APG Asia CEO: the age of free money drawing to a close

After more than a decade of steady growth and returns, institutional investors now have to navigate a high interest rate environment and adapt to new market realities.
APG Asia CEO: the age of free money drawing to a close

Against the backdrop of sticky inflation, rising rates and geopolitical conflict, bond and equity markets have experienced significant turmoil, and fears of a looming recession are growing among many investors and analysts.  

This new market reality need not be all doom and gloom, and actually provides large asset owners with new opportunities, according to Thijs Aaten, CEO of APG Asset Management Asia.

“If you look back to the last five years, 10-year government bonds were trading at 0% interest rates, equities were trading at very high earnings multiples and central banks were flushing the economy with liquidity,” Aaten explained at AsianInvestor’s 18th Asian Investment Summit on May 18.  

Thijs Aaten,

As one of Europe’s largest asset owners, what the €547 billion ($577 billion) Dutch pension fund investor has is capital. However, in the free money environment of recent years, no one was waiting for that capital which meant that expected returns were quite low, he said.

“Asset owner capital is in demand again, which implies that forward-looking returns are projected to be a lot better than a couple of years ago. In that sense, higher interest rates also imply higher expected returns, as do lower multiples for equities,” said Aaten

Amid the higher interest rate environment, APG is making preparations to seize investment opportunities that might present themselves.

“Volatility, especially, might bring very interesting opportunities if you're holding capital, and if you're able to invest. So it's not all doom and gloom, and actually, we're a bit more optimistic than a couple of years ago.”


The demand for capital and rising volatility does create a unique opportunity for advanced asset owners who have the capabilities to be nimble across a number of asset class platforms, according to Andrew Hendry, CEO Singapore and head of distribution Asia at Janus Henderson Investors.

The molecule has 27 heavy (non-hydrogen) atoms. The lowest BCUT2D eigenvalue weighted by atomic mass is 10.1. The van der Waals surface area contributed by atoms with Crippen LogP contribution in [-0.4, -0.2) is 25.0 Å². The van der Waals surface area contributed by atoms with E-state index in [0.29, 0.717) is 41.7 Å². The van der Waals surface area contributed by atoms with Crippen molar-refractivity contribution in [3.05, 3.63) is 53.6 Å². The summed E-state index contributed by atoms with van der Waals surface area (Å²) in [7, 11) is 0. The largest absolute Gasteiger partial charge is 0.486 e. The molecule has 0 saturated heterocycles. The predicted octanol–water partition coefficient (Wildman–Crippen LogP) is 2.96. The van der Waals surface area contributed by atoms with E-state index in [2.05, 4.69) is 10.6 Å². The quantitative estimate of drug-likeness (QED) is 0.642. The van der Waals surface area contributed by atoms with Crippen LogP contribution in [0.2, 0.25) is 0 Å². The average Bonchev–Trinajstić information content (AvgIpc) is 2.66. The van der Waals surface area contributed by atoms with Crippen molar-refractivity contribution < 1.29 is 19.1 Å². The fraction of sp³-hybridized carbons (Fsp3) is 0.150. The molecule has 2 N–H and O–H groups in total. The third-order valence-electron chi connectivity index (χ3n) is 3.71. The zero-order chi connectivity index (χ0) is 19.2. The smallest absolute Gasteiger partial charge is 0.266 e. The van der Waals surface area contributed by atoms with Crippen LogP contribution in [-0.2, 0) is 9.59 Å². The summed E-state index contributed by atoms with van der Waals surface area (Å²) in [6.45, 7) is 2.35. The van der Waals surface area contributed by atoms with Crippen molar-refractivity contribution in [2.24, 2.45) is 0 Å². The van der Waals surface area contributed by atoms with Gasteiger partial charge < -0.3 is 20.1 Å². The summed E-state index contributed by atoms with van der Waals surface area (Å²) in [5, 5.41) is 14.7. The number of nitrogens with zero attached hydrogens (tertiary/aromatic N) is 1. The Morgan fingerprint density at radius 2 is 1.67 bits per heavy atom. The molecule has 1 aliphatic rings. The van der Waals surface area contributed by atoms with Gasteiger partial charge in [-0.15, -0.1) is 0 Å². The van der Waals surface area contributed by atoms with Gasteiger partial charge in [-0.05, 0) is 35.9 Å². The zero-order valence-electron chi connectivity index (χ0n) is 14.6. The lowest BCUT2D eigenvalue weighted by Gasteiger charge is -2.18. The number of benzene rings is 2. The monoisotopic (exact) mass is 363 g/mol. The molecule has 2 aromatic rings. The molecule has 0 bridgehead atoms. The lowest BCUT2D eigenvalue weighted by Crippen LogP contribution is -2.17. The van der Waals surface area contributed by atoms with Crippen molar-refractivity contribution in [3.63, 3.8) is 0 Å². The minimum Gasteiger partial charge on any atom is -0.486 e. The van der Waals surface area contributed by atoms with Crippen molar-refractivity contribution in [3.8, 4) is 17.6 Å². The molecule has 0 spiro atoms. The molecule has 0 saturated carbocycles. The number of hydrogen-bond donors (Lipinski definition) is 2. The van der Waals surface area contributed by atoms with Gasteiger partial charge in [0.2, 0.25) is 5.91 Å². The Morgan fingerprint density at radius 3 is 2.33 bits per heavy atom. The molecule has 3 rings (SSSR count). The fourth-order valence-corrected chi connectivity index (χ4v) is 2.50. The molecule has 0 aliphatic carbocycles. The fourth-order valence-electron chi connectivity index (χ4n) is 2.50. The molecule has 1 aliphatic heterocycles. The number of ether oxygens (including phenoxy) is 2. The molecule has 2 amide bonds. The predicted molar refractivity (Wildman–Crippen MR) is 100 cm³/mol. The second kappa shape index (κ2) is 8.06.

Andrew Hendry,
Janus Henderson Investors

“However, many second-tier pension funds, endowments and even some of the government entities around Asia Pacific will face a lot of friction when it comes to the flexibility of their tactical asset allocation. We saw that totally freeze up last year.” Hendry told AsianInvestor’s audience.  

In the current climate, if it takes an institution three-to-six months to get an investment decision through all relevant shareholders, governing bodies and regulators “you will just miss the opportunity", he said.

“Unfortunately, because of the stellar returns in stock markets in recent years, and the almost zero returns in the government bond area—investors became quite complacent about the need for nimbleness of decision making and having multiple sources of return,” said Hendry.

He said long protective strategies such as private markets and hedge funds would be necessary going forward.

“I think those folks who haven't addressed that yet—and we know this for a fact because we saw it last year—they’re going to be struggling over the next few years to benefit from the opportunities coming up.”


Insurance investors typically tend to be risk- and long term-focused but amid the heightened volatility in the market, William Chan, CIO of HSBC Life, told AsianInvestor’s panel that he can see both risks and opportunities.

William Chan,

“High interest rates are actually good for us as our staple investment is long-dated bonds—to be able to lock in high levels of interest rate for these 10-year, 20-year and 30-year bonds is a much better investment than before, when the rates were low,” said Chan.

However, many sectors of the economy have become so used to the low interest rate environment that the very sudden, sharp and significant extent of the rate rise the markets have experienced is presenting a huge challenge to many parts of the financial system, he said.

“The mini banking crisis that we have seen could be interpreted as potentially the first shoe to drop, and there is growing speculation that the commercial real estate sector has more bad news to come, and other potential stressors might emerge,” said Chan.

“Market stress is not necessarily a bad thing, if you have correctly positioned yourself and have good timing you can find benefits and opportunities. But if you are wrong-footed - and you get yourself overly exposed too early - you are going to have a terrible time.”  

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